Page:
Ehrlich points out that ePocrates products can be used either independently of other systems or in conjunction with existing IT structures “because there is not a lot of IT setup needed.”

The newest wireless solution offered by the company is ePocrates® Essentials, a three-module software program described by the company as an “all-in-one mobile guide to drugs, diseases, and diagnostics … developed by clinicians for the PDA environment’s Palm-sized screen and unique user interface.”

The ePocrates Lab™ provides hundreds of diagnostic tests and panels, interpretation (disease, drug, and spurious causes) and follow-up, pricing and Medicare reimbursement, and collection, preparation, and caution information. The ePocrates Rx Pro™ offers information on more than 3,400 drugs including herbals, a multiple-drug interaction checker, built-in dosing/medical calculators, formulary coverage and retail prices, and an infectious disease treatment guide.

The ePocrates Dx™ provides information on more than 1,200 diseases and conditions, diagnosis and treatment strategies, and a comprehensive disease summary including causes, symptoms, differential diagnoses, labs, and drugs of choice.

 PatientKeeper Clinical Results delivers clinical information to the point of care, improving patient safety and simplifying work flow.

Integrating New IT With Existing Systems
PatientKeeper Inc of Boston provides health care professionals with mobile computing solutions designed to help improve patient care and curb rising costs. The company’s mobile wireless solutions span the health care continuum from entire health systems to large academic medical centers to community hospitals to group practices.

Stephen S. Hau, founder and vice president, marketing, says, “The most important challenge for health care CIOs is integrating new information technology with existing systems. Hospitals have already made significant investments in their IT solutions; therefore, new wireless solutions must integrate to these systems. For example, our product has sophisticated integration capabilities, taking advantage of HL7, direct integration though Web services and database calls, and other methods.”

The company’ wireless mobile health care solution, PatientKeeper, is designed to leverage existing IT systems, while providing robust security, centralized administration, application interoperability, connectivity, personalization, and other capabilities. Software development kits are also offered to facilitate developer and institutional efforts to produce custom mobile applications.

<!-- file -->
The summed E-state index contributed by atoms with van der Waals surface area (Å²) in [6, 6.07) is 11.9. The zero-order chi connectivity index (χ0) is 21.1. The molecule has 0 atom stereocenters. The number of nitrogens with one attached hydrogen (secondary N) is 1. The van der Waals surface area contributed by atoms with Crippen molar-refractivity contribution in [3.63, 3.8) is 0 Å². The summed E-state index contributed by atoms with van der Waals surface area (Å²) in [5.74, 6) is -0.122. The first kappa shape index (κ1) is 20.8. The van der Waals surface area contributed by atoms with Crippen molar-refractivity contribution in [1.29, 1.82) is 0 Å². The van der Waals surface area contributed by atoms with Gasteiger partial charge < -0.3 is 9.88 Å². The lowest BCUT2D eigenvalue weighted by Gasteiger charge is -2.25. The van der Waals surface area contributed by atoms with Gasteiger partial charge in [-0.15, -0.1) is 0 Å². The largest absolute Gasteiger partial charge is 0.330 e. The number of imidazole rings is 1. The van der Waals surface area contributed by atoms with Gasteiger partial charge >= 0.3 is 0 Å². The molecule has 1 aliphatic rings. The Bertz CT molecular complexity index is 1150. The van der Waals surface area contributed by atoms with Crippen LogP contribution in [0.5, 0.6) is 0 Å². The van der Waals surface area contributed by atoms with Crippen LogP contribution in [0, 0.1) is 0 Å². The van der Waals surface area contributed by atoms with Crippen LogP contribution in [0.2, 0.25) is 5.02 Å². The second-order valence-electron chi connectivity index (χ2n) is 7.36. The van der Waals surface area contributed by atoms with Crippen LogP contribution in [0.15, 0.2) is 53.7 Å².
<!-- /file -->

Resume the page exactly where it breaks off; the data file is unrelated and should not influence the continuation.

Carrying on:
In the future, Hau anticipates many exciting advances in this field. “An example is care-team messaging, which allows all caregivers to communicate through their PDAs by instant messaging, Voice-over-Internet Protocol (VoIP), and other technologies.”

The PatientKeeper Platform™ provides an open, extensible infrastructure for integrating, managing, developing, and deploying mobile health care applications. PatientKeeper provides a broad portfolio of mobile applications, including:

• PatientKeeper Clinical Results™, which delivers clinical information to the point of care, improving patient safety, simplifying workflow, and increasing physician and nurse job satisfaction.

• PatientKeeper Charge Capture™, which is designed to increase revenue on professional services delivered to improve billing accuracy and streamline the billing process for clinicians and billing staff.

• PatientKeeper Mobile Dictation™, which records dictation at any time from any location on a PDA. This reduces errors, streamlines workflow, and enables timely sharing of patient information with the care team.

• PatientKeeper ePrescription™ (powered by DrFirst), which creates legible prescriptions on a PDA and forwards them directly to the pharmacy to save time, improve formulary compliance, and enhance patient safety.

 Misys Laboratory-Collection Manager, a hospital-based, clinical laboratory software application, assists in automating specimen collection and print labeling at the bedside.

Understanding Cost Factors, ROI, and Value Gained
Misys Healthcare Systems of Raleigh, NC, a member of the Misys Group of companies, develops and supports reliable, easy-to-use software and service products, including electronic health records for ambulatory, acute and post-acute settings, departmental systems, practice management systems, and EDI connectivity. The company serves physicians’ practices, hospitals, home care providers, and hundreds of commercial laboratories, clinics, managed services organizations, integrated delivery networks, and other organizations.

Scott Mattingly, product line director, Clinical Systems Integration, says, “There is a minority of sites running wireless networks today. When we ask customers if they have a wireless network, less than 25% say they do. The challenge is to promote greater use of wireless diagnostics by helping them understand cost factors, return on investment, and the value that can be gained from this type of infrastructure in terms of patient safety and benefits.”

Mattingly’s colleague, Deborah Tillman, senior product manager, Misys Laboratory, agrees. “When customers see the potential ROI, they want to get it into the budget. It’s just a matter of timing,” she says.

Misys offers a variety of products that are based on handheld wireless and bar code reading technologies. The newest offering is Misys Laboratory-Collection Manager™, a hospital-based, clinical laboratory software application that assists health care professionals in automating specimen collection and print labeling at the bedside. Increased accuracy of patient identification, specimen data entry, and tube labeling at the point of care lead to improved outcomes, reduced errors, and enhanced patient safety. The software runs on a Symbol PPT 8846 handheld device with a built-in bar-code scanner.